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July 5 2012 | ROME, ITALY


Remarks by Most Rev. Ignatius A. Kaigama, Catholic Archbishop of Jos and President Catholic Bishops’ Conference of Nigeria at the International Golden Doves Peace Award

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I bring you warm greetings from Nigeria with very sincere thanks to the initiators and organizers of this Peace Award. The news of the award came as a great surprise to me, knowing that compared to the very distinguished previous award recipients, I am a neophyte. I however humbly accept this with gratitude and appreciate the honour done to me.

Nigeria, with a population of over 150 million and a land mass of 923,000 square kilometres is blessed with people who have an incredible resilience and remain happy despite all odds. Recent news from there is mostly about the northern based Islamic fundamentalist group (Boko Haram) that is fighting for the substitution of the Nigerian constitution with the Sharia Islamic Law. It deplores Western education, culture and values as haram i.e. forbidden or evil. The members have caused multiple deaths, bombed government institutions, security offices, media houses, schools, Churches and even a UN building in Abuja, erroneously believing they are serving God by this. Their actions contradict what religion stands for. Religion vertically binds one to the Supreme Being in a worship relationship and horizontally to one’s neighbours in a loving relationship, promoting the common good. Like anything of value, religion can be used irresponsibly or irrationally to cause tension and destruction but that does not make it bad just as education does not become bad because some persons choose to use it negatively. Many years ago my people in the village of Kona in Taraba State were victims of social abandonment but were rescued by Catholic Irish missionary priests who gave them dignity through education. This is what authentic religion does: it improves not only the spiritual life but brings about social transformation.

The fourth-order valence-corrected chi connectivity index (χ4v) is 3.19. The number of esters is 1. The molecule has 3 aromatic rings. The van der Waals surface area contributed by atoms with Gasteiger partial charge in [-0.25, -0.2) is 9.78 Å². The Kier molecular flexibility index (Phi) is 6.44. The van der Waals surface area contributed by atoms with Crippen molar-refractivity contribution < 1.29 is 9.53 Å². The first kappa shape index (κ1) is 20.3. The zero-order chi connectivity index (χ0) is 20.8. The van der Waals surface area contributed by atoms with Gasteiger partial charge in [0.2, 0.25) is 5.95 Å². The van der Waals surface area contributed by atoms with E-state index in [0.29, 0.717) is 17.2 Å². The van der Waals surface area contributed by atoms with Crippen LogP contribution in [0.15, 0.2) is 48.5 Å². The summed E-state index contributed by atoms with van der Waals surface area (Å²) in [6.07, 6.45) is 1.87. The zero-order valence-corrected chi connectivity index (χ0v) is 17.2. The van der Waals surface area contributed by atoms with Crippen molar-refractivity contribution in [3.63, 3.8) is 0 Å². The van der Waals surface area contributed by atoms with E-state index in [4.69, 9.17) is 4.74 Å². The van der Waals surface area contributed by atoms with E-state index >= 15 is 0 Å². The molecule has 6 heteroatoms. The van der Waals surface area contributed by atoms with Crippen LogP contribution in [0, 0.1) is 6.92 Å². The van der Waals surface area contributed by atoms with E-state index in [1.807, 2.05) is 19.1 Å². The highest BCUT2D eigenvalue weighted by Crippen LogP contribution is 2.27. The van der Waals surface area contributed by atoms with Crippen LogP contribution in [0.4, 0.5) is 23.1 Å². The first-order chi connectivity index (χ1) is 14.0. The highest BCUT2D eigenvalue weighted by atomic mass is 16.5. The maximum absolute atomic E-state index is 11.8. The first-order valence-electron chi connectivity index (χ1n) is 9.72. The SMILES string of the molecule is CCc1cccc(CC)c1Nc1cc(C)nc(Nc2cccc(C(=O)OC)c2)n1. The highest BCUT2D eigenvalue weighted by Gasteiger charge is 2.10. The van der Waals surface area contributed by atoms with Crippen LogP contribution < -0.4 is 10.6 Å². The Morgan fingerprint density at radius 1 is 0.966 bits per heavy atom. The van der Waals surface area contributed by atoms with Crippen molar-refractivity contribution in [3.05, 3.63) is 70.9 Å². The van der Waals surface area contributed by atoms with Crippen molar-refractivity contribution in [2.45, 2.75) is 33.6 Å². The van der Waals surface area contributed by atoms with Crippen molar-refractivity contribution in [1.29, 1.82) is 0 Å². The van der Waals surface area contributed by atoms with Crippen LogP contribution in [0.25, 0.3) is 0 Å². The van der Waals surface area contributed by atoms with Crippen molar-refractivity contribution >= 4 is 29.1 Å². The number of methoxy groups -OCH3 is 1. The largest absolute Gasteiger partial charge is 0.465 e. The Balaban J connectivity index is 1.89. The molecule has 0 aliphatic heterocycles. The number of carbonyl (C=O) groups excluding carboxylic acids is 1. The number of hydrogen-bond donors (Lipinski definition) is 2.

There is a false impression that Muslims and Christians are at war with one another in Nigeria. Actually, Muslims and Christians live fairly well together. It is a few anti-social elements that employ religion in order to cause disaffection. They distract attention from what should be our national preoccupations such as social injustice, poverty, youth unemployment, ethnic disaffection; struggles over ownership of land, conflicts between farmers and pastoralists, bad governance, corruption, etc.

Some senior Muslim and Christian clerics as well as youths are encouraging channelling the positive values of the two dominant religions in Nigeria to peace, justice and development rather than resorting to violent confrontation over mere religious arguments. They are more forthright now in condemning acts of violence even if committed by their own. Interfaith youth groups are springing up. Northern political elders have been speaking out more loudly about the connection of violence and underdevelopment. Traditional rulers are fervent in mobilizing for peace at the grass roots, reasoning that our war should be war against crime, diseases, corruption, illiteracy and vices and not war against one another. Peace NGOs continue to multiply in Nigeria. The road to peace is still long, rough and tough, but I maintain that peace is possible.